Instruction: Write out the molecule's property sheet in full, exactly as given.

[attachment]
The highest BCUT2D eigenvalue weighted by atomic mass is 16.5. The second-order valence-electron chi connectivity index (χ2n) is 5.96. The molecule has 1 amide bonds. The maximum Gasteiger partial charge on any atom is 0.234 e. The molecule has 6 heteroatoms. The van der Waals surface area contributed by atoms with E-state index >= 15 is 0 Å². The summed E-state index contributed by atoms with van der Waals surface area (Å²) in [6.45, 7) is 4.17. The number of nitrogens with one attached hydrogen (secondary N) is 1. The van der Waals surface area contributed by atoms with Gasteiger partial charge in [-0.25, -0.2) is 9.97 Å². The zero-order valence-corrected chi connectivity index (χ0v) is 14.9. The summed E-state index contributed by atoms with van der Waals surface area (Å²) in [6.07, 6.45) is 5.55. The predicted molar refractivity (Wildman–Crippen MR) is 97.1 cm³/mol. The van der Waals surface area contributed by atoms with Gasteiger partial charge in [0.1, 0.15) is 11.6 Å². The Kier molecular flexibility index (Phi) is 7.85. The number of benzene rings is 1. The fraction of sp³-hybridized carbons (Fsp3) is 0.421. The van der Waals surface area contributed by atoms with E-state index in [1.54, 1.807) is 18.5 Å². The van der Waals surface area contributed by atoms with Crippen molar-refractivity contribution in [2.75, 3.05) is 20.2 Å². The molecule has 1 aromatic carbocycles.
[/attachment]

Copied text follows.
The highest BCUT2D eigenvalue weighted by atomic mass is 16.5. The second-order valence-electron chi connectivity index (χ2n) is 5.96. The molecule has 1 amide bonds. The maximum Gasteiger partial charge on any atom is 0.234 e. The molecule has 6 heteroatoms. The van der Waals surface area contributed by atoms with E-state index >= 15 is 0 Å². The summed E-state index contributed by atoms with van der Waals surface area (Å²) in [6.45, 7) is 4.17. The number of nitrogens with one attached hydrogen (secondary N) is 1. The van der Waals surface area contributed by atoms with Gasteiger partial charge in [-0.25, -0.2) is 9.97 Å². The zero-order valence-corrected chi connectivity index (χ0v) is 14.9. The summed E-state index contributed by atoms with van der Waals surface area (Å²) in [6.07, 6.45) is 5.55. The predicted molar refractivity (Wildman–Crippen MR) is 97.1 cm³/mol. The van der Waals surface area contributed by atoms with Gasteiger partial charge in [0.1, 0.15) is 11.6 Å². The Kier molecular flexibility index (Phi) is 7.85. The number of benzene rings is 1. The fraction of sp³-hybridized carbons (Fsp3) is 0.421. The van der Waals surface area contributed by atoms with E-state index in [1.54, 1.807) is 18.5 Å². The van der Waals surface area contributed by atoms with Crippen molar-refractivity contribution in [2.75, 3.05) is 20.2 Å². The molecule has 1 aromatic carbocycles.